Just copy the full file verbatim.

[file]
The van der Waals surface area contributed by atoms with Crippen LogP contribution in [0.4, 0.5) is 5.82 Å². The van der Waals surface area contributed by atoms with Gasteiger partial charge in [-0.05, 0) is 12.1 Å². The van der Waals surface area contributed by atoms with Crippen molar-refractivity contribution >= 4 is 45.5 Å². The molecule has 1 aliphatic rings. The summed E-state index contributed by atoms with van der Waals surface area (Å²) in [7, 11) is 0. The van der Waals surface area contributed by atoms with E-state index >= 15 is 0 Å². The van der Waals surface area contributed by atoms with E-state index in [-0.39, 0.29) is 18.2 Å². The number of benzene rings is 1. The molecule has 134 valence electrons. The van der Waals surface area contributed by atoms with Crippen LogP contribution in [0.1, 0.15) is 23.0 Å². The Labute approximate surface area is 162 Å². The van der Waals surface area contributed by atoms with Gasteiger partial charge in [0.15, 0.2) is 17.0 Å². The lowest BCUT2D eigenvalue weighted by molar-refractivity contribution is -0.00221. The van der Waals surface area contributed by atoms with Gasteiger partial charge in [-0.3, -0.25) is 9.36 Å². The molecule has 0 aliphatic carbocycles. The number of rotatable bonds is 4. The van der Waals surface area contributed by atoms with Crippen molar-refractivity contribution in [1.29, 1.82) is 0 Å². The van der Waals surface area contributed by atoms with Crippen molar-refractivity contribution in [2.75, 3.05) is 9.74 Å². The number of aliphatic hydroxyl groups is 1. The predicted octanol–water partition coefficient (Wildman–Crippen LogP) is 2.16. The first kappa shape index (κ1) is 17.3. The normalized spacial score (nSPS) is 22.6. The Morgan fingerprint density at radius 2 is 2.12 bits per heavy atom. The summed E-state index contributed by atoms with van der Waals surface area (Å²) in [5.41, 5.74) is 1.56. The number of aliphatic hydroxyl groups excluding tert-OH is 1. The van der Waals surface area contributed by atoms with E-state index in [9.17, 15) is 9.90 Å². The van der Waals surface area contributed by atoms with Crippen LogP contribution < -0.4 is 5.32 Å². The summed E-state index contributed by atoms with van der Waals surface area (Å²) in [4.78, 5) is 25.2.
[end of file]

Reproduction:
The van der Waals surface area contributed by atoms with Crippen LogP contribution in [0.4, 0.5) is 5.82 Å². The van der Waals surface area contributed by atoms with Gasteiger partial charge in [-0.05, 0) is 12.1 Å². The van der Waals surface area contributed by atoms with Crippen molar-refractivity contribution >= 4 is 45.5 Å². The molecule has 1 aliphatic rings. The summed E-state index contributed by atoms with van der Waals surface area (Å²) in [7, 11) is 0. The van der Waals surface area contributed by atoms with E-state index >= 15 is 0 Å². The van der Waals surface area contributed by atoms with E-state index in [-0.39, 0.29) is 18.2 Å². The number of benzene rings is 1. The molecule has 134 valence electrons. The van der Waals surface area contributed by atoms with Crippen LogP contribution in [0.1, 0.15) is 23.0 Å². The Labute approximate surface area is 162 Å². The van der Waals surface area contributed by atoms with Gasteiger partial charge in [0.15, 0.2) is 17.0 Å². The lowest BCUT2D eigenvalue weighted by molar-refractivity contribution is -0.00221. The van der Waals surface area contributed by atoms with Gasteiger partial charge in [-0.3, -0.25) is 9.36 Å². The molecule has 0 aliphatic carbocycles. The number of rotatable bonds is 4. The van der Waals surface area contributed by atoms with Crippen molar-refractivity contribution in [1.29, 1.82) is 0 Å². The van der Waals surface area contributed by atoms with Crippen molar-refractivity contribution in [2.75, 3.05) is 9.74 Å². The number of aliphatic hydroxyl groups is 1. The predicted octanol–water partition coefficient (Wildman–Crippen LogP) is 2.16. The first kappa shape index (κ1) is 17.3. The normalized spacial score (nSPS) is 22.6. The Morgan fingerprint density at radius 2 is 2.12 bits per heavy atom. The summed E-state index contributed by atoms with van der Waals surface area (Å²) in [5.41, 5.74) is 1.56. The number of aliphatic hydroxyl groups excluding tert-OH is 1. The van der Waals surface area contributed by atoms with E-state index in [9.17, 15) is 9.90 Å². The van der Waals surface area contributed by atoms with Crippen LogP contribution < -0.4 is 5.32 Å². The summed E-state index contributed by atoms with van der Waals surface area (Å²) in [4.78, 5) is 25.2.